Predictive Analytics: Transforming Data into Actionable Insights | Eastern Peak
While the amount of big data is growing, organizations are looking for ways to use it to their advantage. And more importantly, the market competition is growing every year, and companies need to find a way to get ahead and drive a competitive edge. As a result, predictive analytics is booming now.
Following Zion Market Research, the size of the predictive analytics market was $3.49 billion in 2016, and this number will grow to $10.95 billion by 2022. In other words, the market size will grow by 21% in six years.
Why is it happening? Predictive analytics offers a new and effective way to look into the future, allowing entrepreneurs to optimize their marketing strategies and business processes, improve their relationships with clients, detect fraudulent activities, and reduce production risks.
In other words, the data you already have can become one of the most powerful instruments in your hands. Continue reading if you want to start using it now.
What is predictive analytics?
Predictive analytics is a type of data analytics that uses historical data, machine learning, and statistical modeling to predict the likelihood of a certain event in the future. The results of predictive analytics are highly precise — this is the strongest advantage for companies of any size and industry.
What are the benefits of predictive analytics?
The ability to foresee the future of your business is made more accurate and reliable with predictive analytics than with any other tool previously used. What does it mean for your business? Here are six predictive analytics benefits that will help you cut spending, save time, and optimize resources:
- Building up marketing strategies. Predictive analytics helps predict the customer’s responses and purchases and find new cross-sale opportunities. In other words, it helps increase the number of loyal customers.
- Meet the buyers’ expectations. Retailers get a portrait of their current and potential customers and know exactly what they want. It provides a means to tailor individual offerings and increase customer loyalty.
- Controlling resources. Companies forecast how much inventory and products they will need in their daily work. For example, hotel managers assume how many guests they will have depending on the season or day of the week, and plan their resources accordingly.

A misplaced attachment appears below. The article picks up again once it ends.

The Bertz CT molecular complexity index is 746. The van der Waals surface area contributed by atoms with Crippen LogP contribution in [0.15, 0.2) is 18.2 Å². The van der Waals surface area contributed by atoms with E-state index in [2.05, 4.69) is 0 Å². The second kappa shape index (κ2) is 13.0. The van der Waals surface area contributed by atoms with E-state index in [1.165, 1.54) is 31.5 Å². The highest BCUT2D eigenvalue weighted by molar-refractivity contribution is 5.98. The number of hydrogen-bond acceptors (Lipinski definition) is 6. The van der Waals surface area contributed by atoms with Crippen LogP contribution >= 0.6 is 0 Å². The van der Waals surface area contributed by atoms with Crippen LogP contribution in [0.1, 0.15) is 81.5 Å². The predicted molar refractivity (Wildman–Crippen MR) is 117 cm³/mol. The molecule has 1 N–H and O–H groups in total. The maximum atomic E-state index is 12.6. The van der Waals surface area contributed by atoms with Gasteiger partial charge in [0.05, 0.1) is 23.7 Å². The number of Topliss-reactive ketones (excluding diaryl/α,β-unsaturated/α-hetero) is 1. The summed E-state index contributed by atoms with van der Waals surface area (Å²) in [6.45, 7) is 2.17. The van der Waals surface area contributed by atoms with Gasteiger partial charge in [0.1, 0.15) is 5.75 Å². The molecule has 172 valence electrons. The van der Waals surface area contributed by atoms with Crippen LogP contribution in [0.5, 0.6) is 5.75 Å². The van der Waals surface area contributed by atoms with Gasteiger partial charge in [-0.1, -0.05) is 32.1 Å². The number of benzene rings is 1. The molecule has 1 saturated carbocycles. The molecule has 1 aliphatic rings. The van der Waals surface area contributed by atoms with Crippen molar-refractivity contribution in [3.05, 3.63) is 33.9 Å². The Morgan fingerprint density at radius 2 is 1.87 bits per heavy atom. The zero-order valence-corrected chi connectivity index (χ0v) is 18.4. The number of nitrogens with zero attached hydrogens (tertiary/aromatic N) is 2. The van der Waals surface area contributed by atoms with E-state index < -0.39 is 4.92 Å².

- Reducing risks. For some industries, risk management is one of the key activities that helps a business stay afloat — banking and insurance industries are among them. Banks use credit scores to determine the state of a certain buyer. The ability to make secure loans quickly and conveniently for both the bank and the client is of high importance.
- Improve production processes. Manufacturers use predictive analytics to estimate future production errors and reduce the risk of production downtime. Also, it helps plan the amount of inventory more precisely and avoid any oversupply.
- Detecting fraud. Deploying several analytical methods at once can help you create a pattern of a person’s standard behavior. If this pattern somehow changes, it is a signal to check for fraud or criminal behavior.
Read also: Driving Digital Transformation through AI
With these points above, we realize that predictive analytics helps with both tactics and strategy. Now let’s take a closer look at the predictive analytics workflow.
How does predictive analytics work?
There are three pillars in the predictive analytics structure and its flow:
- Data. This is the foundation of any predictive analytics strategy. Many organizations don’t have enough data to predict the future, so this is the first point you should check before moving any further.
- Statistics. Then, we have to analyze this data, and it usually implies various statistical methods and models such as a regression analysis. It helps identify connections between different variables.
- Assumptions. The past impacts the future — this is the main assumption of predictive analytics. The more precise data you provide, the better the prediction will be.
Now let’s see what models we’ve just mentioned. The top predictive analytics models include the following:
Classification model. As the name suggests, this model helps create data groups based on the provided historical data. The best way to use it is to ask “yes” or “no” questions such as, “Is this customer likely to make an additional purchase?” or “Is it a trustworthy loan applicant?”
As this model is straightforward and easy to understand, it can be used by numerous branches or industries.
Forecast model. This one is the most popular and requires solely numerical data to use. For instance, it can be any type of call center predicting how many calls it will receive within a day or week. Another example is online stores that must plan their inventory to meet the buyers’ demands.
Clustering model. It sorts out the data into several groups according to their similar attributes. For example, if you work with several target audiences, the clustering model will help you approach a certain group of individuals according to their unique traits and behavioral patterns. It can be applied to those branches with online buyers or bank clients — they have to deal with several target audiences.
Outliers model. If there is anything wrong or unusual with the numbers, this model will show you where to look for any wrongdoings or irregularities. It usually helps detect fraud in financial transactions or suspicious operations in retailing.
Time series model. Time is the key concept in this case because the model takes the historical data from a certain period in the past and predicts how it will evolve in the near future. The expected number of patients at a hospital, visitors at a restaurant, successful purchases — all these figures can be calculated with the time series model.
To obtain the most precise results, you often need to add more factors along with the numbers: the season of the year, weather forecast, location, purchase history, etc.
How is predictive analytics used in business?